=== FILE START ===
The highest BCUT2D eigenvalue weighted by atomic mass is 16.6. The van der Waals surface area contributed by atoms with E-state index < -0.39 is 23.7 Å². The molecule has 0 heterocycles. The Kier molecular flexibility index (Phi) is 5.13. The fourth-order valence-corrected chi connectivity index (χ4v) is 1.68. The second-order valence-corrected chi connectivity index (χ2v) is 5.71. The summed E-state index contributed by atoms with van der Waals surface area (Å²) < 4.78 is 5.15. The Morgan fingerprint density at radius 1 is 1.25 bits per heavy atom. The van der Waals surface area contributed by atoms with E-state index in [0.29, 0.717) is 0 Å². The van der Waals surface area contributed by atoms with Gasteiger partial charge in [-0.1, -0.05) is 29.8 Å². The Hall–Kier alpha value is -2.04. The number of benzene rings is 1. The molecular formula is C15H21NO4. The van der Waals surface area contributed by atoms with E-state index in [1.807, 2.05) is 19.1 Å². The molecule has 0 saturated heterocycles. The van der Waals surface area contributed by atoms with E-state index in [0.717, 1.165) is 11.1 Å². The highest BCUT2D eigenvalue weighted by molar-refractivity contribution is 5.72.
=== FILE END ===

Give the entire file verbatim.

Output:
The highest BCUT2D eigenvalue weighted by atomic mass is 16.6. The van der Waals surface area contributed by atoms with E-state index < -0.39 is 23.7 Å². The molecule has 0 heterocycles. The Kier molecular flexibility index (Phi) is 5.13. The fourth-order valence-corrected chi connectivity index (χ4v) is 1.68. The second-order valence-corrected chi connectivity index (χ2v) is 5.71. The summed E-state index contributed by atoms with van der Waals surface area (Å²) < 4.78 is 5.15. The Morgan fingerprint density at radius 1 is 1.25 bits per heavy atom. The van der Waals surface area contributed by atoms with E-state index in [0.29, 0.717) is 0 Å². The van der Waals surface area contributed by atoms with Gasteiger partial charge in [-0.1, -0.05) is 29.8 Å². The Hall–Kier alpha value is -2.04. The number of benzene rings is 1. The molecular formula is C15H21NO4. The van der Waals surface area contributed by atoms with E-state index in [1.807, 2.05) is 19.1 Å². The molecule has 0 saturated heterocycles. The van der Waals surface area contributed by atoms with E-state index in [0.717, 1.165) is 11.1 Å². The highest BCUT2D eigenvalue weighted by molar-refractivity contribution is 5.72.